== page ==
Required to pay estimated taxes based on unexpected / unforeseen income?

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This topic contains 7 replies, has 5 voices, and was last updated by  dienerte 1 month, 4 weeks ago.

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  • #3223

    rc77z
    Participant

    In situations where owing taxes in excess of $1,000 can’t be anticipated (e.g., income derived from mandatory stock sales), is one simply expected to make estimated payments ‘just in case’ or are penalties waived when income has been received in that way?

    I’m not aware of any formula that will tell me that ‘x’ amount of unexpected income will leave me owing more than $1000 tax on December 31st, and that I therefore need to pay estimated taxes during the quarter I received that income as a precaution.

    Replies appreciated.

    #3224

    kaneohe
    Participant

    If you pay estimated taxes tied to your income (unexpected or not) you should be close . If you can withhold, even better since timing of the withholding is not as critical as w/ estimated taxes. See Sch AI Form 2210. https://www.irs.gov/pub/irs-pdf/f2210.pdf

    #3225

    snargle
    Participant

    rc77z, your question isn’t totally clear. You haven’t really told us whether you’re asking about $1,000 being the total tax for the year, or about the $1,000 being the balance of tax after applying withholding to cover some, most, all, or maybe just quite not enough, of the year’s tax without the additional (unanticipated and unwithheld) income and the resultant additional tax…

    #3226

    kaneohe
    Participant

    “I’m not aware of any formula that will tell me that ‘x’ amount of unexpected income will leave me owing more than $1000 tax on December 31st, and that I therefore need to pay estimated taxes during the quarter I received that income as a precaution.”

    You can estimate your taxes w/ tax software or a tax calculator. Unexpected income should be input there and the new result will tell you if you will have a shortage or not. Hopefully the unexpected income comes early enough that you have time for the estimated tax payment.

    #3227

    rc77z
    Participant

    Thanks for those replies.

    The person in question is retired so she had no withholdings. Because of the unexpected income from a mandatory stock sale she ended up owing approximately $1,050 in tax at the end of the year. Normally she wouldn’t have owed anywhere near that amount.

    As far as I know, social security and relatively small amounts of interest and dividend income are the only predictable income she has.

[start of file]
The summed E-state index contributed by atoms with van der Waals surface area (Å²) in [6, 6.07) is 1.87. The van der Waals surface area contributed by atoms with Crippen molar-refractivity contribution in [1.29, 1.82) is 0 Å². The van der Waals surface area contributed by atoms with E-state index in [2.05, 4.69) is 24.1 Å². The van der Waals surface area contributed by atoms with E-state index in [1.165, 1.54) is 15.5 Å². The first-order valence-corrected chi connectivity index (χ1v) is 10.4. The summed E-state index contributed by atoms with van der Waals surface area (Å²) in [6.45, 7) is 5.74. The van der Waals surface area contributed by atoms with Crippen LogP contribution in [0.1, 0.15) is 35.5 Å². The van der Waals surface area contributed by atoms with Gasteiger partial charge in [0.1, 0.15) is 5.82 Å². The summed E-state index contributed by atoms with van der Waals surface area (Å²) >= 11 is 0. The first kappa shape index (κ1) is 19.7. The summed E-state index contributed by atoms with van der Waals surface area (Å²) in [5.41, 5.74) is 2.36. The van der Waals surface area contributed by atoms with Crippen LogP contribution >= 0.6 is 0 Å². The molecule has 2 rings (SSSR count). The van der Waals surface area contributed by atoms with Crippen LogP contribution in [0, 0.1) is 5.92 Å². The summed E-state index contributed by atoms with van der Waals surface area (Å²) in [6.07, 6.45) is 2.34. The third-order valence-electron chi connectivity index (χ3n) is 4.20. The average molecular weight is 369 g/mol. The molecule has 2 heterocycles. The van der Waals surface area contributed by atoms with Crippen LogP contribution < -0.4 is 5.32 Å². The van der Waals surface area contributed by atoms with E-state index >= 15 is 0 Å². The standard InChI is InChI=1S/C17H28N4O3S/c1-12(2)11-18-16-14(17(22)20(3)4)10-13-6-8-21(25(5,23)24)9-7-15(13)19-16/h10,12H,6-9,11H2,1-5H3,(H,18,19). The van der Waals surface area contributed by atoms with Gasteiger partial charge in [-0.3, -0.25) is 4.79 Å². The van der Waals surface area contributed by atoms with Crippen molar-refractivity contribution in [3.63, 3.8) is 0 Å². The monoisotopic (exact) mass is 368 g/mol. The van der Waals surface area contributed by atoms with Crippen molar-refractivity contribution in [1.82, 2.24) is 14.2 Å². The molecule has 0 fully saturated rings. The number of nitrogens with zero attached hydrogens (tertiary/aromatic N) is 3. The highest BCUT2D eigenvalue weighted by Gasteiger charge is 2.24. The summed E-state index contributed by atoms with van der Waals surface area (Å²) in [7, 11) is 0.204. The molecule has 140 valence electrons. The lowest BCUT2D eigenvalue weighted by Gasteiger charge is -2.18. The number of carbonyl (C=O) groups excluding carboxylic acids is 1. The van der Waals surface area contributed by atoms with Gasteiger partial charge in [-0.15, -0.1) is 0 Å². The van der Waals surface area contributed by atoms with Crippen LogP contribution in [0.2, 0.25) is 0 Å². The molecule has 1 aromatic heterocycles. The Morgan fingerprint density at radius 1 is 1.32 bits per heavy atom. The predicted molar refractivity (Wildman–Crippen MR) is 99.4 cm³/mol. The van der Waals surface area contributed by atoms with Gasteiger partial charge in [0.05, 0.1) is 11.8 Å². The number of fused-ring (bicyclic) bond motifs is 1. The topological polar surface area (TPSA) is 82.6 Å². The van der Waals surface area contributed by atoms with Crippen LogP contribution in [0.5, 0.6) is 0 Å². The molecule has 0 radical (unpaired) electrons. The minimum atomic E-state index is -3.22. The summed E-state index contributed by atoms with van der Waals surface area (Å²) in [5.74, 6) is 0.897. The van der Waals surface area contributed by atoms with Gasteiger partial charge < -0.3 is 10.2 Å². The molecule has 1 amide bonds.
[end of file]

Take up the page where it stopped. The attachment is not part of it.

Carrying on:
The estimated tax payment would have been due on January 15 of this year. She didn’t receive the tax document showing her income from the stock sale until the end of January.

    Therefore I couldn’t see how she would have anticipated owing $50 more than the amount at which she could have ignored paying estimated tax.

    #3232

    kaneohe
    Participant

    Now that the lesson that such things can happen, it may be useful to anticipate a repeat. One could keep tabs on upcoming mergers/spinoffs on
    stocks owned and inquire about the consequences.

    I too was blindsided by a similar exchange in 2017. I was used to such
    exchanges being mostly tax free so had no idea. Hopefully lesson learned and I will be more alert in the future.

    It is likely that your penalty will be minimal. Since there would have been no penalty at $1000, I believe the penalty, if any, will be based on
    the excess $50 and interest at 5% or so for the period it was late (3 mos or so). Should not be very much and likely not worth IRS time to pursue.

    #3239

    motax
    Participant

    One way to take care of it is to have withholding equal to previous year’s tax liability. That way, even if you have unexpected income and owe tax, there will not be any estimated tax penalty.

    #3240

    dienerte
    Participant

    rc77z – The Motax response hits it on the head for sure. On the other hand, I have never been told by any taxpayer that I deal with that they received a penalty for under withholding (and I have seen numerous taxpayers owing more than $1,000 over the years). I think the IRS might have “bigger fish” to go after!

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